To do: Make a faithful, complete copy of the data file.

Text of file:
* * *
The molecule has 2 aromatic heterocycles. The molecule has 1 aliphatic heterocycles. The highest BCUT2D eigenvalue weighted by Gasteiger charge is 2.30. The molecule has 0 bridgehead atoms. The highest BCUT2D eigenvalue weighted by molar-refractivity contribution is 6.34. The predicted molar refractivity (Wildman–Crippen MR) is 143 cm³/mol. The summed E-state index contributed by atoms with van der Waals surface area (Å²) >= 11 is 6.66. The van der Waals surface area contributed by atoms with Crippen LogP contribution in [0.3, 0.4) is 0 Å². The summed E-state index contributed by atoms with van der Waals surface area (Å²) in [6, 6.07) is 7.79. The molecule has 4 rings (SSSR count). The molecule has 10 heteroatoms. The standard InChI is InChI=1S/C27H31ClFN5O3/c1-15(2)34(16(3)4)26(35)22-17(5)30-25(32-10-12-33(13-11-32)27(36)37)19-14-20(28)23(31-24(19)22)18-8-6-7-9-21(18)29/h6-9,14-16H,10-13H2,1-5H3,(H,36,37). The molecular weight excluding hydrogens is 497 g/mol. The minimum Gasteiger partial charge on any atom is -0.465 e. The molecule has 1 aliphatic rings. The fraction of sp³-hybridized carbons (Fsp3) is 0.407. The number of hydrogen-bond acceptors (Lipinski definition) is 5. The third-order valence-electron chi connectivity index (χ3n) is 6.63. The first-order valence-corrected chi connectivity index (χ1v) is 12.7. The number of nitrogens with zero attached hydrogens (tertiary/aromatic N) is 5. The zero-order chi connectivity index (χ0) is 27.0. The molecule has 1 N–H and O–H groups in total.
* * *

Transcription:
The molecule has 2 aromatic heterocycles. The molecule has 1 aliphatic heterocycles. The highest BCUT2D eigenvalue weighted by Gasteiger charge is 2.30. The molecule has 0 bridgehead atoms. The highest BCUT2D eigenvalue weighted by molar-refractivity contribution is 6.34. The predicted molar refractivity (Wildman–Crippen MR) is 143 cm³/mol. The summed E-state index contributed by atoms with van der Waals surface area (Å²) >= 11 is 6.66. The van der Waals surface area contributed by atoms with Crippen LogP contribution in [0.3, 0.4) is 0 Å². The summed E-state index contributed by atoms with van der Waals surface area (Å²) in [6, 6.07) is 7.79. The molecule has 4 rings (SSSR count). The molecule has 10 heteroatoms. The standard InChI is InChI=1S/C27H31ClFN5O3/c1-15(2)34(16(3)4)26(35)22-17(5)30-25(32-10-12-33(13-11-32)27(36)37)19-14-20(28)23(31-24(19)22)18-8-6-7-9-21(18)29/h6-9,14-16H,10-13H2,1-5H3,(H,36,37). The molecular weight excluding hydrogens is 497 g/mol. The minimum Gasteiger partial charge on any atom is -0.465 e. The molecule has 1 aliphatic rings. The fraction of sp³-hybridized carbons (Fsp3) is 0.407. The number of hydrogen-bond acceptors (Lipinski definition) is 5. The third-order valence-electron chi connectivity index (χ3n) is 6.63. The first-order valence-corrected chi connectivity index (χ1v) is 12.7. The number of nitrogens with zero attached hydrogens (tertiary/aromatic N) is 5. The zero-order chi connectivity index (χ0) is 27.0. The molecule has 1 N–H and O–H groups in total.